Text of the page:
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Lies my teacher told me

Posted by on Aug. 20, 2012 at 8:50 AM
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I have just started reading this book and I was wondering if anyone else has read it?  There were so many things I never realized that was in the history textbooks that were outright lies.  It is really great book.  I have not finished it yet but I just wanted to share it with everyone.   I remember for the longest time hating history.  I was turned on to history while in high school by a great teacher that loved history.  We never once read our textbook unless we needed info.  We took notes on his lectures.  The lectures interesting and full wonderful stories.  We also had a lot of engaging discussions between the teacher and the students.  We loved discussing controversies.  Right now I am reading The Story of Us by Joy Hakim to my sons.  I am wondering how it compares to what he is teaching.  It is a 10 volume set.  Each section is short and my sons and I usually have some interesting discussions about what happened.  We also read a lot of books on different people in history.  Last year we studied the history and physics of aviation.  We had so much fun.  We didn't really dive all of one section of history but we learned a lot about the Wright brothers.  My sons also had a lot of fun learning about Gail Halvorsen the Chocolate bomber.  We had an interesting conversation about World War 2.   I love to hear your thoughts.  Have a great week.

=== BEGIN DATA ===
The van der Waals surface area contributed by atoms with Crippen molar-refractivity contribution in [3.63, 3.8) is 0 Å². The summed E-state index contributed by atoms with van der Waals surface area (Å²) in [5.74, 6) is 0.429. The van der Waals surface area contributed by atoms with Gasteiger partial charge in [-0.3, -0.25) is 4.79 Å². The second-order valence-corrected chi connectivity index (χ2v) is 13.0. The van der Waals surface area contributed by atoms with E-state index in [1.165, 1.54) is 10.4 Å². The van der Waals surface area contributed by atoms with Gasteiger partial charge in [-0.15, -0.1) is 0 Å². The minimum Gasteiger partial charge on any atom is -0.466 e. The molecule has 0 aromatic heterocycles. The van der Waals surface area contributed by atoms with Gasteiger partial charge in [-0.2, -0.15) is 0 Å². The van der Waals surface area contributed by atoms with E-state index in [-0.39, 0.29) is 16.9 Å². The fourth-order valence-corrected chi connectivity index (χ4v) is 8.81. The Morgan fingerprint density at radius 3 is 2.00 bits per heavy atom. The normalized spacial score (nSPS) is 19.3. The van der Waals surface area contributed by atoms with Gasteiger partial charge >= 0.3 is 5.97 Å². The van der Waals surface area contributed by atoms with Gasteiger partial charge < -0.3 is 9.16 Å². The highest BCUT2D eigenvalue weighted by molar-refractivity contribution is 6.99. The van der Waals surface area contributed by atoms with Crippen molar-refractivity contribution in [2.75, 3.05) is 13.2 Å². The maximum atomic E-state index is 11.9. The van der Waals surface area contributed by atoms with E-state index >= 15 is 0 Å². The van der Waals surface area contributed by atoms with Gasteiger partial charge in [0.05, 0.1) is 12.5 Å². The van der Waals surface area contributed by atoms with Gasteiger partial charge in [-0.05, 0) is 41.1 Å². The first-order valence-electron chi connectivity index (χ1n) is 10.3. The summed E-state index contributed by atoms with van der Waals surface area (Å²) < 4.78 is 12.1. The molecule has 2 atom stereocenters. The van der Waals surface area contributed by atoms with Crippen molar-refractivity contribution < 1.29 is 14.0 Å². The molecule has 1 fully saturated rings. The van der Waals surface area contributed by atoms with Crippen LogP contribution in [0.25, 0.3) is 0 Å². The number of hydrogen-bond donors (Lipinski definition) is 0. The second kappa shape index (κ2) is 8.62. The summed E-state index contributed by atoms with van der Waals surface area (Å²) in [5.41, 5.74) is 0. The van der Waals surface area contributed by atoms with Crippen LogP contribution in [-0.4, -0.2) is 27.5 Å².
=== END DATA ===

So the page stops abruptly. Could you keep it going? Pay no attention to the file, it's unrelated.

Book review: Lies My Teacher Told Me: Everything Your American History Textbook Got Wrong

Lies My Teacher Told Me: Everything Your American History Textbook Got Wrong by James W. Loewen. Highly recommended.

Sociology professor James Loewen wonders why American history is, for many high school students, their most hated and least memorable subject. After all, given the clash of Native peoples with Europeans, Europeans with each other, a revolution and the founding of a republic, a bloody civil war, two world wars, the conflicts in Korea and Vietnam, and hundreds of years of racial tensions, American history is inherently dramatic. Moreover, studies have shown that minority students who perform well in math, sciences, and other subjects consistently under perform in American history. By examining the contents of a dozen representative textbooks, Loewen discovers what’s wrong with American history as taught—it truly is boring and bland, and, in many cases, consists of lies and half-truths. Almost worse, it is written in a simplistic, declarative style more evocative of grade-school primers than of the college-level works many high school students will soon face.